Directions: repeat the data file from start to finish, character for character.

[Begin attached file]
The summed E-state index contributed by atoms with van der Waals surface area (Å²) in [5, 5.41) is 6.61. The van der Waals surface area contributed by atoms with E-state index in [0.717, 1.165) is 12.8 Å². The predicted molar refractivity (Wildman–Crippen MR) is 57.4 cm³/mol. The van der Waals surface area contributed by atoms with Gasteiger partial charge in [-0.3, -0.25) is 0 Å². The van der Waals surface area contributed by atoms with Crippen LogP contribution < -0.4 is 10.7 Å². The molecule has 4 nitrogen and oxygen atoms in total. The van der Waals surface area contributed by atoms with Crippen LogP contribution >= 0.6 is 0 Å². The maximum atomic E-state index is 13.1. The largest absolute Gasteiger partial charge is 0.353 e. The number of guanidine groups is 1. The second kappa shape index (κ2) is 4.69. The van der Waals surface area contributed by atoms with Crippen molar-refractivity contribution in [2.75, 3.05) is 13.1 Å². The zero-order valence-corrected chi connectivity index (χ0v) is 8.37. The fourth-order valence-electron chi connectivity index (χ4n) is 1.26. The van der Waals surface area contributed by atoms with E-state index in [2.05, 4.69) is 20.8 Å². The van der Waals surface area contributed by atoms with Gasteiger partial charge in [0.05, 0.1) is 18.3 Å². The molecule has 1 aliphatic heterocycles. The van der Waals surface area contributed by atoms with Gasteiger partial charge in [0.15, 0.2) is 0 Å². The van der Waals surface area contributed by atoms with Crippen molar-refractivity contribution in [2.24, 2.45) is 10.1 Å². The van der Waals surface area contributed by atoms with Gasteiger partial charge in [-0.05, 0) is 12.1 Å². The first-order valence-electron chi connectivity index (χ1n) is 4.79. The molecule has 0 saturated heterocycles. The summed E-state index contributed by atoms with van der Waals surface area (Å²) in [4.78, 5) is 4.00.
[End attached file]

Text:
The summed E-state index contributed by atoms with van der Waals surface area (Å²) in [5, 5.41) is 6.61. The van der Waals surface area contributed by atoms with E-state index in [0.717, 1.165) is 12.8 Å². The predicted molar refractivity (Wildman–Crippen MR) is 57.4 cm³/mol. The van der Waals surface area contributed by atoms with Gasteiger partial charge in [-0.3, -0.25) is 0 Å². The van der Waals surface area contributed by atoms with Crippen LogP contribution < -0.4 is 10.7 Å². The molecule has 4 nitrogen and oxygen atoms in total. The van der Waals surface area contributed by atoms with Crippen LogP contribution >= 0.6 is 0 Å². The maximum atomic E-state index is 13.1. The largest absolute Gasteiger partial charge is 0.353 e. The number of guanidine groups is 1. The second kappa shape index (κ2) is 4.69. The van der Waals surface area contributed by atoms with Crippen molar-refractivity contribution in [2.75, 3.05) is 13.1 Å². The zero-order valence-corrected chi connectivity index (χ0v) is 8.37. The fourth-order valence-electron chi connectivity index (χ4n) is 1.26. The van der Waals surface area contributed by atoms with E-state index in [2.05, 4.69) is 20.8 Å². The van der Waals surface area contributed by atoms with Gasteiger partial charge in [0.05, 0.1) is 18.3 Å². The molecule has 1 aliphatic heterocycles. The van der Waals surface area contributed by atoms with Gasteiger partial charge in [0.15, 0.2) is 0 Å². The van der Waals surface area contributed by atoms with Crippen molar-refractivity contribution in [2.24, 2.45) is 10.1 Å². The van der Waals surface area contributed by atoms with Gasteiger partial charge in [-0.05, 0) is 12.1 Å². The first-order valence-electron chi connectivity index (χ1n) is 4.79. The molecule has 0 saturated heterocycles. The summed E-state index contributed by atoms with van der Waals surface area (Å²) in [4.78, 5) is 4.00.